This radicalization and the widening gap between the classical left and the classical right also opened up a space in the center – a space that has traditionally been hard to occupy because of the bipolarization of French politics – for a young, social liberal, progressive and pro-European candidate: Emmanuel Macron, 39. Running outside of traditional parties with the support of En Marche ! (a movement he launched a year ago) he has garnered support from civil society and moderate politicians from the center, the left and the right alike, notably from François Bayrou. The centrist leader had until then been considering running himself.
Emmanuel Macron wants to modernize France. He proposes to diminish the size of the state, reduce taxes, simplify bureaucratic procedures, encourage innovation rather than stifle it, and reform labour law while protecting and creating opportunities for the more vulnerable. He believes in equality and LGBT rights, sees immigration as an opportunity, and defends the right to practise religion (a right that has been under attack in France in recent years). He also vowed that half of En Marche !candidates in the legislative elections, would come from civil society.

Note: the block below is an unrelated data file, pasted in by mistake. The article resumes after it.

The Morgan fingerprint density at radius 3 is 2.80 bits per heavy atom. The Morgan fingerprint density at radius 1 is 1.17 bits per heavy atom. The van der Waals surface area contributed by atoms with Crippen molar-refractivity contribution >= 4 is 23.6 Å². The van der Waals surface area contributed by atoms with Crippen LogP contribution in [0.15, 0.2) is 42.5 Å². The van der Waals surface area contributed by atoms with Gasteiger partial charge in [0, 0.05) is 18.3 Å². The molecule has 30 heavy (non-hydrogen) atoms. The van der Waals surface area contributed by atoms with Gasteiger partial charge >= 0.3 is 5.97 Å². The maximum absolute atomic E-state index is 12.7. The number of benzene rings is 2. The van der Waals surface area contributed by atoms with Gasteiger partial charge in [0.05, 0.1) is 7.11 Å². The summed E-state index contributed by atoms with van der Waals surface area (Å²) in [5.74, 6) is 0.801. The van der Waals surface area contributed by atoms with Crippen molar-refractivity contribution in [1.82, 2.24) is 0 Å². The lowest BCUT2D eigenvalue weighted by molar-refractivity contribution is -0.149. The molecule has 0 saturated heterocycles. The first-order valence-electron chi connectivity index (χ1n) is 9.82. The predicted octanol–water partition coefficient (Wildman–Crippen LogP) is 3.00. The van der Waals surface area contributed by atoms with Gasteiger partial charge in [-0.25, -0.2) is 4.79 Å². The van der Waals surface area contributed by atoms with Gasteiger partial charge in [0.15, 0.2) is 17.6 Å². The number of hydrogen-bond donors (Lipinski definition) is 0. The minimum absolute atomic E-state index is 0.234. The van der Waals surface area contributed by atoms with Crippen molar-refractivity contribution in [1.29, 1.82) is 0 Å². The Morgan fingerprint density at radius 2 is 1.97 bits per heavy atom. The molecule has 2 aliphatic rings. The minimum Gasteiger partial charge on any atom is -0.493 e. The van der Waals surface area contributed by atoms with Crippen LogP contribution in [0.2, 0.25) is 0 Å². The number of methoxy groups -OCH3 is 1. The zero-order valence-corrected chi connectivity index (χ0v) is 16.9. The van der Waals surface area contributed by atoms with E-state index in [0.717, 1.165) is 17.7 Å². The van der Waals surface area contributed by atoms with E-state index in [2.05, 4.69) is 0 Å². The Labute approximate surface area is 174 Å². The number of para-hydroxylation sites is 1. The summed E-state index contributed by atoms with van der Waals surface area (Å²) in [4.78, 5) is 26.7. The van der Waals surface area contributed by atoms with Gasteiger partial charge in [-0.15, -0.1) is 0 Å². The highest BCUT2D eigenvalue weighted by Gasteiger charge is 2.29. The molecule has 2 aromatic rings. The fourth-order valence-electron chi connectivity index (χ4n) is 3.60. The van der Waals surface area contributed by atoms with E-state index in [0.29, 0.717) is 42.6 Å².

Macron strives to unite France rather than divide it, and instils hope rather than play on fears, with a can-do attitude reminiscent of Obama’s 2008 campaign. He is the current favourite and polls well across all age groups. But he lacks support among the more disadvantaged voters and his supporters are among the least sure of their vote.
As it stands, Emmanuel Macron is France’s best hope against populism. In that poll from January 2016, he was the one that best embodied renewal (with 55% agreeing). Sunday, we will see what kind of change France really wants.
Benjamin Fievet is a LYMEC and ALDE individual member and volunteers for En Marche!